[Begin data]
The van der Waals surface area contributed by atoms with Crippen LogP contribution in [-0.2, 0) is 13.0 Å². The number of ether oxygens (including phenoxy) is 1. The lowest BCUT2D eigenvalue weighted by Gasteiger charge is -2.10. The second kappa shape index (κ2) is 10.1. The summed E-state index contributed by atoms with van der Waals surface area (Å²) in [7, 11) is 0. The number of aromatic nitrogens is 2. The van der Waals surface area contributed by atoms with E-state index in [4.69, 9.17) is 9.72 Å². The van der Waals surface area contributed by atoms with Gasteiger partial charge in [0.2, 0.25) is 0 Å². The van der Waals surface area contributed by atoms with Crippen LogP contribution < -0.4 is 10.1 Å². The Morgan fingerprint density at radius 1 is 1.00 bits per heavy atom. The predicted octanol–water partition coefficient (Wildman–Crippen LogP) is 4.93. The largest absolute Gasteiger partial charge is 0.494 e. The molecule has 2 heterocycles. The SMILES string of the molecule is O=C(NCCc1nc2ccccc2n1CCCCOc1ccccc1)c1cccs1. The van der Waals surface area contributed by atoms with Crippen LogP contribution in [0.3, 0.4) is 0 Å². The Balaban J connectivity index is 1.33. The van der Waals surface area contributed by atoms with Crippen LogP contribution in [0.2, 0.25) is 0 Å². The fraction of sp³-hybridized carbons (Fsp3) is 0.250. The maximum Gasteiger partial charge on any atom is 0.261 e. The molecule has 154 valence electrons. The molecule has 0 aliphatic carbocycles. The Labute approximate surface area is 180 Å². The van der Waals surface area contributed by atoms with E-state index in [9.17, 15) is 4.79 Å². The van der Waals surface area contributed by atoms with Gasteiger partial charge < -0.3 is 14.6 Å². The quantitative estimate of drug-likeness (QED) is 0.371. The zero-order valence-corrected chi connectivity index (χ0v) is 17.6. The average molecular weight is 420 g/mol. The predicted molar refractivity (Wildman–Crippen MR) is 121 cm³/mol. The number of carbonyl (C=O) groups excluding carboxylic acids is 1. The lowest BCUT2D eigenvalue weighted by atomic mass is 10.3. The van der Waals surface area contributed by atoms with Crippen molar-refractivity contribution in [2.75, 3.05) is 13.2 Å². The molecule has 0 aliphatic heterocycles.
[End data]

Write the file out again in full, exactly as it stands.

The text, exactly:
The van der Waals surface area contributed by atoms with Crippen LogP contribution in [-0.2, 0) is 13.0 Å². The number of ether oxygens (including phenoxy) is 1. The lowest BCUT2D eigenvalue weighted by Gasteiger charge is -2.10. The second kappa shape index (κ2) is 10.1. The summed E-state index contributed by atoms with van der Waals surface area (Å²) in [7, 11) is 0. The number of aromatic nitrogens is 2. The van der Waals surface area contributed by atoms with E-state index in [4.69, 9.17) is 9.72 Å². The van der Waals surface area contributed by atoms with Gasteiger partial charge in [0.2, 0.25) is 0 Å². The van der Waals surface area contributed by atoms with Crippen LogP contribution < -0.4 is 10.1 Å². The Morgan fingerprint density at radius 1 is 1.00 bits per heavy atom. The predicted octanol–water partition coefficient (Wildman–Crippen LogP) is 4.93. The largest absolute Gasteiger partial charge is 0.494 e. The molecule has 2 heterocycles. The SMILES string of the molecule is O=C(NCCc1nc2ccccc2n1CCCCOc1ccccc1)c1cccs1. The van der Waals surface area contributed by atoms with Crippen LogP contribution in [0.3, 0.4) is 0 Å². The Balaban J connectivity index is 1.33. The van der Waals surface area contributed by atoms with Crippen LogP contribution in [0.2, 0.25) is 0 Å². The fraction of sp³-hybridized carbons (Fsp3) is 0.250. The maximum Gasteiger partial charge on any atom is 0.261 e. The molecule has 154 valence electrons. The molecule has 0 aliphatic carbocycles. The Labute approximate surface area is 180 Å². The van der Waals surface area contributed by atoms with E-state index in [9.17, 15) is 4.79 Å². The van der Waals surface area contributed by atoms with Gasteiger partial charge < -0.3 is 14.6 Å². The quantitative estimate of drug-likeness (QED) is 0.371. The zero-order valence-corrected chi connectivity index (χ0v) is 17.6. The average molecular weight is 420 g/mol. The predicted molar refractivity (Wildman–Crippen MR) is 121 cm³/mol. The number of carbonyl (C=O) groups excluding carboxylic acids is 1. The lowest BCUT2D eigenvalue weighted by atomic mass is 10.3. The van der Waals surface area contributed by atoms with Crippen molar-refractivity contribution in [2.75, 3.05) is 13.2 Å². The molecule has 0 aliphatic heterocycles.